Programming; Québec City, blessed with an intimate, pedestrian-oriented historic core now rapidly expanding outside the city walls, has long understood the importance of programming for winter. Conversely, O’Byrne and Henderson argue, Edmonton (and they could add cities like Winnipeg and Ottawa) focus on developing intensive, continuous summer programming. “For a long time,” says O’Byrne, “we put all our money into summer festivals and made sure we kept our summers busy in terms of program activities. But we don’t put nearly enough time into wintertime.” Such programming must be varied, last over weeks not days and be exterior oriented, overlapping and authentic.   

The Built Environment: In many ways, changing attitudes coupled with more intensive programming may be the low-hanging fruit for fostering the winter city. It is probably no coincidence that the waning of the Winter City Movement took place at the same time it was moving away from creating interior “protected” winter environments to the argument that the car/traffic engineer-dominated approach to urban form is a major barrier to enjoying the winter city. Similarly, its re-emergence is taking place at a time when an increasing number of Canadian cities are rethinking urban design and the role of the car, whether the focus is the healthy city; the 18-hour creative city; transit-oriented development; sustainability; municipal costs or the winter city. Indeed, goes the argument, there is a real synergy among these objectives even if the planning profession has come late to the table.

A Built Environment for a Four Season Healthy City

Like a house renovation, realizing the optimum winter city is enhanced if one can start with good bones. Unfortunately, also like so many renovations, the underlying structure of many cities turns out to be badly corroded. There is an overwhelming consensus among theorists and professionals alike that successful winter city urban form should be mixed-use with density and connectivity (walkable, transit oriented and cycling) linked by engaging and interactive streets, alleys, parks and public spaces. Architecture, shaped perhaps by form-based zoning, must engage the street, respect prevailing weather conditions, and enrich the pedestrian experience. All these components must be attuned to a place’s “authenticity,” respecting geography, culture, and light conditions. Only within this context can the unique implications of a winter city climate be successfully addressed. An early step might be a radical re-think of covered pedway systems and even an exploration of their dismantling. But once outside, attention to how urban morphology impacts our experience of winter conditions is of primary importance.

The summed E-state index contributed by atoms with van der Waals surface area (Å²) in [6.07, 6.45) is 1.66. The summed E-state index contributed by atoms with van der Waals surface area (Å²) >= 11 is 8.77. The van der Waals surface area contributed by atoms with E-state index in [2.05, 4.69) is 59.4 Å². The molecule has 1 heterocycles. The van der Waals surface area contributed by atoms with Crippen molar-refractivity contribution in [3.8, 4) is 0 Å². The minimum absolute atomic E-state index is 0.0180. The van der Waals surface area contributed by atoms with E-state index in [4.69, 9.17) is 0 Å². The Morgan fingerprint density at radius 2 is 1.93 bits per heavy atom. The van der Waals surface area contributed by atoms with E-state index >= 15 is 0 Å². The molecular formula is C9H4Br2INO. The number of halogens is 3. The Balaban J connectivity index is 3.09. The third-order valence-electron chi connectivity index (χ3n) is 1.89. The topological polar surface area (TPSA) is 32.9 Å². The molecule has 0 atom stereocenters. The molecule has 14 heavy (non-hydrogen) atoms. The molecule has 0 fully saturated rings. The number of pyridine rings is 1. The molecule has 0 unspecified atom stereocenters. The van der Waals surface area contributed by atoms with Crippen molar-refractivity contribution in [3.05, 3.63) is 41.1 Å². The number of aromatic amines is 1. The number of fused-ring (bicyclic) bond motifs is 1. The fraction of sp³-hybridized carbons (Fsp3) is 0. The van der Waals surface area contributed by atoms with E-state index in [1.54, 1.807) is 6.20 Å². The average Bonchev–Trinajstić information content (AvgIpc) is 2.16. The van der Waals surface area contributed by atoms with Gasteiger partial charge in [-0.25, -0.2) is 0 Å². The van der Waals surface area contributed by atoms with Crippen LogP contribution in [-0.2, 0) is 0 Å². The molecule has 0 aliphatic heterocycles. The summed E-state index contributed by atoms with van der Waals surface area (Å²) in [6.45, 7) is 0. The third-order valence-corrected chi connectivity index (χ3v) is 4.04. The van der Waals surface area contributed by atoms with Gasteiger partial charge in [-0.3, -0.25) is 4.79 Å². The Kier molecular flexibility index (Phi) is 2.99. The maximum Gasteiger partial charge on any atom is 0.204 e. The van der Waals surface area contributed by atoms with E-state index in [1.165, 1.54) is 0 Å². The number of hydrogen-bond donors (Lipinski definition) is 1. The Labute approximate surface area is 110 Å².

Wind: As noted above, wind is perhaps the most problematic variable in cold cities. In response, streets and pathways, preferably with short blocks, need to be laid out to deflect prevailing winds. Building form with setbacks must be designed to minimize micro-wind “storms” at street level. Problematic perhaps for Canada, building heights should be limited (perhaps using Helsinki’s seven storey maximum as a model). Understanding how the built environment and wind impact on drifting snow is also important. At a smaller scale, transit shelters, evergreen trees, other landscaping elements, patio wind screens, sidewalk canopies and strategically placed wind screens can ensure the wind effect is significantly reduced.

Temperature: Without wind and with proper clothing, temperature is less a factor than sometimes believed but by no means inconsequential. Heated transit shelters, fire pits in public spaces, patio heaters and quilt throws, attention to outdoor furniture materials, mid-block pedestrian crossings to shorten trips, warming huts and hot beverage kiosks in public parks are some examples to reduce the impact of cold temperatures. Some cities even support winter fashion shows to encourage smarter approaches to dressing comfortably.

Built form must maximize sun exposure and create warmer micro-climates. In Saskatoon, O’Byrne’s team has proposed turning the core’s wind protected narrow alleys into warmer animated commercial arteries. Like in many European cities, he says, “narrow alleys …capture warmer air and keep it close to the ground for better pedestrian comfort.” In addition, outdoor electric heaters can add both “sparkle and warmth.”